Other healthcare providers expressed that they are more skilled in adult HIV disclosure than paediatric HIV disclosure, making it more difficult to support parents/guardian in disclosing to the HIV infected children. This fact adds more difficulties in their ability

Healthcare providers who had been trained declared that their responsibility was to support parents so that they can disclose HIV-positive status to the infected child. However, others complained that they were confused and did not know if it was them or the parent/guardian who should make the disclosure to the child. This shows a discrepancy in the types of training that healthcare providers have received regarding disclosure of HIV positive status to the infected child.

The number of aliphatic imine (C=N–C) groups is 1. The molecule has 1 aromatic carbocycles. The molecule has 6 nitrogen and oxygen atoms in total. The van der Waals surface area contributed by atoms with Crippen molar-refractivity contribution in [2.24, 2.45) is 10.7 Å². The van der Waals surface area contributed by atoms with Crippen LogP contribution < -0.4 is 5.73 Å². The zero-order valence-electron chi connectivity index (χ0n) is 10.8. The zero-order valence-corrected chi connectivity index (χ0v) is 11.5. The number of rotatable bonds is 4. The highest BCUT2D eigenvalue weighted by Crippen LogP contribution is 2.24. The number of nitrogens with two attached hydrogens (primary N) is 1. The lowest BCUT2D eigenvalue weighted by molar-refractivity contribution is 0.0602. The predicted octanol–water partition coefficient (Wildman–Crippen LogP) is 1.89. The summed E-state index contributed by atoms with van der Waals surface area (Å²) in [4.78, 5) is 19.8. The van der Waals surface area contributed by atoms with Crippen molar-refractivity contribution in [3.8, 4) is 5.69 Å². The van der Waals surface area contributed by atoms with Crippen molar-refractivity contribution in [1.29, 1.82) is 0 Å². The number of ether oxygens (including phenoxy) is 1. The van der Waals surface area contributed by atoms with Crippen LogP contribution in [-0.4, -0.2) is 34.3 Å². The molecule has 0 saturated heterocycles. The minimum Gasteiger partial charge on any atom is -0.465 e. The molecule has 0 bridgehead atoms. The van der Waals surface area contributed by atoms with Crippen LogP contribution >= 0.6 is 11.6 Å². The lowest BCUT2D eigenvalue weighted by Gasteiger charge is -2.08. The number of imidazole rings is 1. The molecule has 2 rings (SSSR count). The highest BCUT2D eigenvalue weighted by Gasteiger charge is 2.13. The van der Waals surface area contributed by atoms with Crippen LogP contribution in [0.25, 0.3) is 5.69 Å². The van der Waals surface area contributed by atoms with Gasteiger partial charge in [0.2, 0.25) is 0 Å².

They thus suggested that further training on how to conduct paediatric HIV disclosure is required.

In addition, health care providers suggested that the duration of training should be longer and the training curriculum should include child psychology topics and different techniques on how to support parents/guardians in the disclosure process.

The duration of training is too short and only a few of us have been trained. Other healthcare providers learn from those who have already been trained. D01. D01

The healthcare providers recommended that paediatric HIV disclosure training should focus more on practical skills rather than theory so that they can acquire the ability to conduct disclosure more effectively. In addition, they suggested that more efforts should be put on empowering parents/guardians in paediatric disclosure techniques with emphasis on early disclosure.